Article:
The number of telescoping sections may also vary. Generally, the number of sections used in the range of about four to ten for pole systems which are intended to reach to heights of about 25 to 60 feet.

The number and size of the individual sections of the pole system will be dependent upon the user's needs. For example, if the pole system is intended for use in brushy areas or where there is moderate vegetation, the pole may only have to be extended to a height of 25 feet or less. On the other hand, if the pole system is intended for use in forested areas, the pole may have to be extended to a height of 50 or 60 feet.

The pole sections are typically composed of metal (e.g., aluminum), fiberglass, or the like. Composite materials could also be used, if desired.

The cross-sectional configuration of the pole sections may be circular, oval, triangular, square, hexagonal, etc. Square or triangular tubing is preferred.

As shown in the drawings, the several pole sections decrease in diameter from the lowermost section to the uppermost section so that the sections can be telescoped together (either partially or completely).

The elevating means for raising the telescoped pole sections involves a plurality of pulleys. As shown in FIGS. 2 and 4, a pulley 24 is rotatably carried at or near the upper end of all of the telescoping pole sections (except for the uppermost section). Preferably there is a pulley on two opposite side walls of each pole section, as illustrated.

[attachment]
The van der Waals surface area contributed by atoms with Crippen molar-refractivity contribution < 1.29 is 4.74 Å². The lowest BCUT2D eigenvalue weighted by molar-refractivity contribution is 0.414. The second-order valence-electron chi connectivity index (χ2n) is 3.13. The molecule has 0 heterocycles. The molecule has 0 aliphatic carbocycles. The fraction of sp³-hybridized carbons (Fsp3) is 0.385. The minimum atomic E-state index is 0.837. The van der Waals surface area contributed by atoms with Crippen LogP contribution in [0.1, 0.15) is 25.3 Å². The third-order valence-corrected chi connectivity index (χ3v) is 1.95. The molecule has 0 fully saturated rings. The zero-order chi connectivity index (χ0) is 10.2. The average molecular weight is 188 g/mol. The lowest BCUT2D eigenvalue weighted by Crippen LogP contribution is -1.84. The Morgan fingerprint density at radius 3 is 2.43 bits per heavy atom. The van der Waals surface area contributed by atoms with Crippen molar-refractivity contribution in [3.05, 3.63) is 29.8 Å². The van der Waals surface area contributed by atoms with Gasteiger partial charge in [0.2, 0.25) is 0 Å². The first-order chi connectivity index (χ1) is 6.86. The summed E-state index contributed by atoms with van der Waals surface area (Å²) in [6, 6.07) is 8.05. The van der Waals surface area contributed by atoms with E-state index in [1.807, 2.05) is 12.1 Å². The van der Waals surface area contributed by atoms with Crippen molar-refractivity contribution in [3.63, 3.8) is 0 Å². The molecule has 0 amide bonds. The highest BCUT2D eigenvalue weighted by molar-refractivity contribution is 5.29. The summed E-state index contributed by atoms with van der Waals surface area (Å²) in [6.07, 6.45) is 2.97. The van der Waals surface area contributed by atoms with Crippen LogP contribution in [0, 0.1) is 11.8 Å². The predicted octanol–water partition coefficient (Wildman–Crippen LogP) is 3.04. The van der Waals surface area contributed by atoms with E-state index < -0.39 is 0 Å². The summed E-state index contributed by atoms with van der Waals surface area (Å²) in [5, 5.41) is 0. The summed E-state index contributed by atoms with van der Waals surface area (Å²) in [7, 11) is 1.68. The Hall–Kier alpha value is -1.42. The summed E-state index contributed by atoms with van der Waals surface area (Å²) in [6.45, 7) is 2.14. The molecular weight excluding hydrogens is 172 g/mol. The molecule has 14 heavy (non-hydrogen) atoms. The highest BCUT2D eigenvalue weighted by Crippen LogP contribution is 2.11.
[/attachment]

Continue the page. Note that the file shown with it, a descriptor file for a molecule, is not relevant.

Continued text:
A cord or cable 25 extends over each pulley. One end of each cable is secured to the lower end of one pole section and the opposite end is secured to the top of the next adjacent pole section of larger diameter. The one exception is that the cable secured to the lower end of section 20B is secured at its opposite end to crank system 26.

As crank 26 is rotated, the cable 25 secured to it is wound around the drum 26A (on each side of the pole). This causes pole section 20B to be raised or elevated relative to pole section 20A. As this happens, the cable secured to the upper end of section 20A (which passes over the pulley 24 carried by section 20B) causes section 20C to be raised or elevated. In like manner, all of the other pole sections are raised or elevated at the same time. The pole is telescoped or retracted by rotating the crank in the opposite direction.

Suspended from the uppermost section 20G of the pole section is a pointer 30 which may be, for example, a plumb bob. The pointer is weighted so that gravity pulls it downwardly at all times. The weighted pointer is suspended from a cord, cable or band 34 secured at its upper end to the upper end of pole section 20G, as illustrated.